There is never a good time to find yourself filing for bankruptcy. If you are even thinking about this, it means that something has gone wrong with your finances.
But here is the good thing: Bankruptcy gives you a way to start fresh. It provides an opportunity to leave the past in the past and work towards a better future.
In some cases, bankruptcy is the result of nothing more than bad luck. For example, you may have fallen on rough times as the result of divorce, medical bills, or even a disability.
Even though bankruptcy is used by most people as a tool to recover from financial trouble, there are others who look at the system as a way of avoiding debt.
Many types of people can get caught up in a bankruptcy fraud scheme, including but not limited to individuals, business owners, and loan officers.
In some cases, bankruptcy fraud is coupled with other crimes, such as identify theft, credit card fraud, and money laundering. When this happens, a person finds him- or herself in an even more challenging position.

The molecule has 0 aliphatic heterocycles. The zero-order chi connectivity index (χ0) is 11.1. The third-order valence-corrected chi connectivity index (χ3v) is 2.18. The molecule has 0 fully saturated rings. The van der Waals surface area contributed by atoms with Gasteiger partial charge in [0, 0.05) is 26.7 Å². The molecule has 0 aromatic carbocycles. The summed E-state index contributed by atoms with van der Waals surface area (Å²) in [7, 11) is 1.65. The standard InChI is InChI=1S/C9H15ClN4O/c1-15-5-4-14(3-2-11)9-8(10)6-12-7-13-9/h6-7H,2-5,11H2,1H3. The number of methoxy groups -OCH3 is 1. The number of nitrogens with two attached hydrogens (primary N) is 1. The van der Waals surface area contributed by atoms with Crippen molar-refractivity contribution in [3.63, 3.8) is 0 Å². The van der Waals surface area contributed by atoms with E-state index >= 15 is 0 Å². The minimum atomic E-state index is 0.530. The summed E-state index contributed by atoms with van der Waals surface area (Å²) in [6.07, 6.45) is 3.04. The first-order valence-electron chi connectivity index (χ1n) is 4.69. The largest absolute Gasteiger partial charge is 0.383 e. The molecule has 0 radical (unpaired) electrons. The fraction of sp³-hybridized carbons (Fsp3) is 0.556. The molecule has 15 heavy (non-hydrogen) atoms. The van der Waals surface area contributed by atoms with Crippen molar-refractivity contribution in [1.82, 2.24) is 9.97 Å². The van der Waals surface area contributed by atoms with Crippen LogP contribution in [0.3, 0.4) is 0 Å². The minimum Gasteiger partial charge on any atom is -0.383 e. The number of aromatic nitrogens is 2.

While some people set out to commit bankruptcy fraud, others find that they are being accused of this without any knowledge of wrongdoing. Instead, they made an honest mistake along the way, however, the authorities, such as the FBI, do not necessarily agree.
If you have plans of filing for bankruptcy, make sure you know what is expected of you and how to take the right steps along the way. This can help you avoid a situation in which you are charged with bankruptcy fraud.
Source: FBI, "Bankruptcy Fraud," accessed Jan. 20, 2016